Caring for an Abandoned Puppy

Raising an orphaned puppy can be extremely time consuming but very rewarding. Mother’s may abandon their pups for many reasons, including failure to produce milk, an illness in the puppy, or an illness or problem with the mother herself.

What Problems Might I Encounter When Raising an Abandoned Pup?
Hypothermia

Puppies lose heat far more quickly than an adult dog, as such, they rely on their mother for radiant heat to sustain a normal body temperature.

If the mother has abandoned the puppy, that puppy will need an alternate heat source such as an incubator, heat lamp, heating pads, or a warm water bottle. However, heating the pup too rapidly may cause stress on him, so it’s important to heat gradually.

Dehydration

Dehydration occurs when the puppy is not getting an adequate source of fluids or when he is in an environment with low humidity. In order to maintain a humid environment for the puppy, place a damp towel near it’s basket.

Two signs that a puppy is dehydrated is the loss of elasticity in the skin as well as dry and sticky gums in the mouth. Hypothermia can also lead to dehydration.

Hypoglycemia or low blood sugar

Symptoms of hypoglycemia include severe depression (a “floppy” puppy), muscle twitching, or seizures. Hypoglycemia can be easily treated with a few drops of a sugar solution or honey on the tongue.

How Should I Feed an Abandoned Puppy?

Formula specifically made for puppies will provide all of the puppy’s nutritional requirements until they are 3-4 weeks old. Around this time the puppy will be ready to start eating moistened solid food. Follow the directions listed on the formula for how it should be prepared, the temperature, and how much the puppy should get. It is important not to feed the puppy regular milk because it can cause diarrhea, which can then lead to dehydration.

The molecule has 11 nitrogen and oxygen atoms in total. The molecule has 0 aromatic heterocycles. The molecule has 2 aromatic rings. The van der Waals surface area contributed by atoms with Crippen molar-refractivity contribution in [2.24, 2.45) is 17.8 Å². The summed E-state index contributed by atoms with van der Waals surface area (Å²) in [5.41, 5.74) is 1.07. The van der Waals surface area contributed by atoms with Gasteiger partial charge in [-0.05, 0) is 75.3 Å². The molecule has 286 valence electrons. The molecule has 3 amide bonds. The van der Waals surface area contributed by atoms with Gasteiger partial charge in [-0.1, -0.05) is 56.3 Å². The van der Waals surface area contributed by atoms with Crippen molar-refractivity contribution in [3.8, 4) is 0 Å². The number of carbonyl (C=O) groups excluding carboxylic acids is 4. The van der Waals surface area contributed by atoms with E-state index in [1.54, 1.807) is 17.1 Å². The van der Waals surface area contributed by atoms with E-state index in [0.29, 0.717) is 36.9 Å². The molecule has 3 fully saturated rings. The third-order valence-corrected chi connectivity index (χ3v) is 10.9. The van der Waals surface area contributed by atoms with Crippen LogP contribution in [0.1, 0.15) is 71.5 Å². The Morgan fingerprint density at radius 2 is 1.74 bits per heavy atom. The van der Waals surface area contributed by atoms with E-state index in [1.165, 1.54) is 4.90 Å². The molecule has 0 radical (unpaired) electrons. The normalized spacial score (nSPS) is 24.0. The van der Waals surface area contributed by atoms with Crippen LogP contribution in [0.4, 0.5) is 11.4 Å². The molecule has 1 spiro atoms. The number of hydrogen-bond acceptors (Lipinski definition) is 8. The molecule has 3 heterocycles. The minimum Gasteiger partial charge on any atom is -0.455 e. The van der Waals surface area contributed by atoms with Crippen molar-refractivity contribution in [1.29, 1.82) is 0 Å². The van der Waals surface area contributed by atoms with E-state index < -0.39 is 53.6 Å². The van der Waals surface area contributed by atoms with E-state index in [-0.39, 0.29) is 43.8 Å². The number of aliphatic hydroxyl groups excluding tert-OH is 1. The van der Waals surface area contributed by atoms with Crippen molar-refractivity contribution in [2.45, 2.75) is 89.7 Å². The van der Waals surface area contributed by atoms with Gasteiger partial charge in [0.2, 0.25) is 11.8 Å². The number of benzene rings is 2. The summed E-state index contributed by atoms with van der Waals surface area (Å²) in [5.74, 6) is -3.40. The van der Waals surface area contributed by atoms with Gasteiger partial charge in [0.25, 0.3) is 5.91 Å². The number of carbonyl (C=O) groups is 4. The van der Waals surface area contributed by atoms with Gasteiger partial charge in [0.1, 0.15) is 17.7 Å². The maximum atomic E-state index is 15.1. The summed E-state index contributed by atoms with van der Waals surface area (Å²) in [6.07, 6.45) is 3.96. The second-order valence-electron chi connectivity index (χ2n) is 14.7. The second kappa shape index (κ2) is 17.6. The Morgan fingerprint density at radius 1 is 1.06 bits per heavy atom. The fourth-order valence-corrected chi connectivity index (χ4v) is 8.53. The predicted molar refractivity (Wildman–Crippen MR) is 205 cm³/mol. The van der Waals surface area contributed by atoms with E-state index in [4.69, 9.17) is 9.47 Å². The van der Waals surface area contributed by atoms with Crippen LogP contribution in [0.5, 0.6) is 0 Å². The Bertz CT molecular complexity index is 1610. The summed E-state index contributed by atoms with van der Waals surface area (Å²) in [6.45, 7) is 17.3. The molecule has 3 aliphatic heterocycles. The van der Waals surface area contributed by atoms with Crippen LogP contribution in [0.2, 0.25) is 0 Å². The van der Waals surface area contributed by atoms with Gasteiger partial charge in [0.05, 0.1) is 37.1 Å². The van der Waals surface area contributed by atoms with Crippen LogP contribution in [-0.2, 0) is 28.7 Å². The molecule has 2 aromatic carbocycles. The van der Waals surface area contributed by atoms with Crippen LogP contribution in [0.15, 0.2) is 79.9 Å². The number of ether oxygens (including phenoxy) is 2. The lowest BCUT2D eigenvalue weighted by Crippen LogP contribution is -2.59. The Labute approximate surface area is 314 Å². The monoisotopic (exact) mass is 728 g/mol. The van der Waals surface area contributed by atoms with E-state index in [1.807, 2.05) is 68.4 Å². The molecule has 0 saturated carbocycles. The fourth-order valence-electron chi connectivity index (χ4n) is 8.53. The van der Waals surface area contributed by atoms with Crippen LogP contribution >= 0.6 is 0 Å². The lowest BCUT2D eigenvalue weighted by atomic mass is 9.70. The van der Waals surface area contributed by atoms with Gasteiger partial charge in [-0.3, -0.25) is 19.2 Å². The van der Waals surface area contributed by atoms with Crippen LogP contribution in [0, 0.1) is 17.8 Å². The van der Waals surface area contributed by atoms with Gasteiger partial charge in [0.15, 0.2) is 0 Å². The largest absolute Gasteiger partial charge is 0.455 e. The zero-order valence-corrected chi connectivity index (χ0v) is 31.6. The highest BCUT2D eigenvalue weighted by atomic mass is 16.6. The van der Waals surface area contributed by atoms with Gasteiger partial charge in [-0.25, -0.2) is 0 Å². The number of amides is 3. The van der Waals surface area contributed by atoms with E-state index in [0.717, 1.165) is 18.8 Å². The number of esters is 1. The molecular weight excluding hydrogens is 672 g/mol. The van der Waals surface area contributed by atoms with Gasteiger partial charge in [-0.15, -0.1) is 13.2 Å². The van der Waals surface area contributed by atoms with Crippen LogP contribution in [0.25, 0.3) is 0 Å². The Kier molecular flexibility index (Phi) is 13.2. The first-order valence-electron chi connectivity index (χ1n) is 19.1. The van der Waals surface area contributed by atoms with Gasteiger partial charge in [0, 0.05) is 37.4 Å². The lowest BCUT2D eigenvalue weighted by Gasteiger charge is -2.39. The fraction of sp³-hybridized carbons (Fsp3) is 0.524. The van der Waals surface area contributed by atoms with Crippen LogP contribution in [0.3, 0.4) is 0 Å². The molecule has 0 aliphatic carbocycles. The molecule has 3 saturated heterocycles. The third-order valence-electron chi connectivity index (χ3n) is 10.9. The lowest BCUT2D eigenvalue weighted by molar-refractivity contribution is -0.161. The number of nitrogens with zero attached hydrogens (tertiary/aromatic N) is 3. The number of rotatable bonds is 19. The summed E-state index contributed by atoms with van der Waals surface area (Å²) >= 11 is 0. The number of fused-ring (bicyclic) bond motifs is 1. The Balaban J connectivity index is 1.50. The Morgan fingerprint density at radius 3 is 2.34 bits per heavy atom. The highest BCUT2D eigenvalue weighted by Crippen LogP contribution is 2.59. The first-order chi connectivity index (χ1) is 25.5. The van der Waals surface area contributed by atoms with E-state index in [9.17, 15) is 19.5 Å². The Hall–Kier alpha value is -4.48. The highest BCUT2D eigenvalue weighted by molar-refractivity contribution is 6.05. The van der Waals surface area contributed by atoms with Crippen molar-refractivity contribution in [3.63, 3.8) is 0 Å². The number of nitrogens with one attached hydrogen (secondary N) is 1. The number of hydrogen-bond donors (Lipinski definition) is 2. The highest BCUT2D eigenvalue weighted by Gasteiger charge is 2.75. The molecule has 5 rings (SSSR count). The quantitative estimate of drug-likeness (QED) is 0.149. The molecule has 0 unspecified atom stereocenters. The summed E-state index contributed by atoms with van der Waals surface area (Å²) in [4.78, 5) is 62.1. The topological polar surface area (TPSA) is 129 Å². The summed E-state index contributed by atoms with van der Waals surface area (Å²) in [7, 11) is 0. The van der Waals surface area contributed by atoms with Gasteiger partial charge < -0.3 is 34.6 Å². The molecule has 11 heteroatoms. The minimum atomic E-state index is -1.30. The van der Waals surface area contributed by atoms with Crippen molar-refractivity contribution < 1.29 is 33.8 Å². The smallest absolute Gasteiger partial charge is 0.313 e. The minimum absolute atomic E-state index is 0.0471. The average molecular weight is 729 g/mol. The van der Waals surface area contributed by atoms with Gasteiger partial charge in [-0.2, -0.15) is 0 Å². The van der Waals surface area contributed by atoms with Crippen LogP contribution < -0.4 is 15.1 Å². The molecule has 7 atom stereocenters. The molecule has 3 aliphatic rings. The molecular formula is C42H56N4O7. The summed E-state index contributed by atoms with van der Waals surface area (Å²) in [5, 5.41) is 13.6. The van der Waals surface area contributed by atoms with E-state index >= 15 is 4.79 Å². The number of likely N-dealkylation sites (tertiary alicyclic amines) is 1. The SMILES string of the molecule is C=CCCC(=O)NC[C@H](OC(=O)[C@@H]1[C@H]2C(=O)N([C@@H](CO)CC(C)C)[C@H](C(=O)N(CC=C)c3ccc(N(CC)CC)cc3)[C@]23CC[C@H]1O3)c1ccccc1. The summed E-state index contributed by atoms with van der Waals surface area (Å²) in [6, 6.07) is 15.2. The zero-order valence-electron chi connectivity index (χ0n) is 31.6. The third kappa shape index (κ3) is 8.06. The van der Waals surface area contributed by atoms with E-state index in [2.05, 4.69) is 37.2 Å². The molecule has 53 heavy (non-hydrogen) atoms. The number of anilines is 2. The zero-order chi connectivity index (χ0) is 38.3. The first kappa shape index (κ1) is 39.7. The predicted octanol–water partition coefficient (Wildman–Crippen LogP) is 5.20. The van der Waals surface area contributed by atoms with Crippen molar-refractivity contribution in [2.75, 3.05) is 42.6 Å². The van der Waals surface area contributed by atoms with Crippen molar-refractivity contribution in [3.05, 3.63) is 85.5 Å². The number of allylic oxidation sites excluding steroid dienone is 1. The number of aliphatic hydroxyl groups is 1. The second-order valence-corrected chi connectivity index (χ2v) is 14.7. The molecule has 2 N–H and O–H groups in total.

Bottle feeding will be the easiest way to feed the puppy most of the time, however, if you are having issues, contact your veterinarian. Bottles need to be marked so you know if the puppy is getting enough formula. They should also be sanitized in boiling water between each feeding.

The hole in the nipple of the bottle should allow formula to drip out slowly when you turn the bottle upside down and puppies should be eating every 2-3 hours, even through the night.

How to Get the Puppy to Urinate and Defecate

Puppies will need help to urinate and defecate for the first 2-3 weeks of their lives. To do this, rub a cotton ball or tissue moistened with warm water over the genitals and anus of the puppy after each feeding. This is important or else the puppy could become constipated.

When Does the Puppy Eat From a Bowl?

Around 14 to 16 days, the puppy will open it’s eyes and this is when the weaning process should take place. Place the formula in a flat dish and encourage the puppy to drink by either smearing some around its mouth, or by gently dipping their nose into a small amount. By 4 to 5 weeks, the puppy should be able to eat enough moistened solid food to meet its needs. If your puppy does not want to eat, consult your veterinarian.

When Should I Vaccinate?

It’s recommend that puppies be vaccinated at 8 weeks. However, your vet may recommend a different timeframe if your puppy missed out on colostrum, the first milk feed from the mother that is rich in antibiotics.

 

As always, consult your veterinarian if you find an abandoned puppy or have questions about caring for one.


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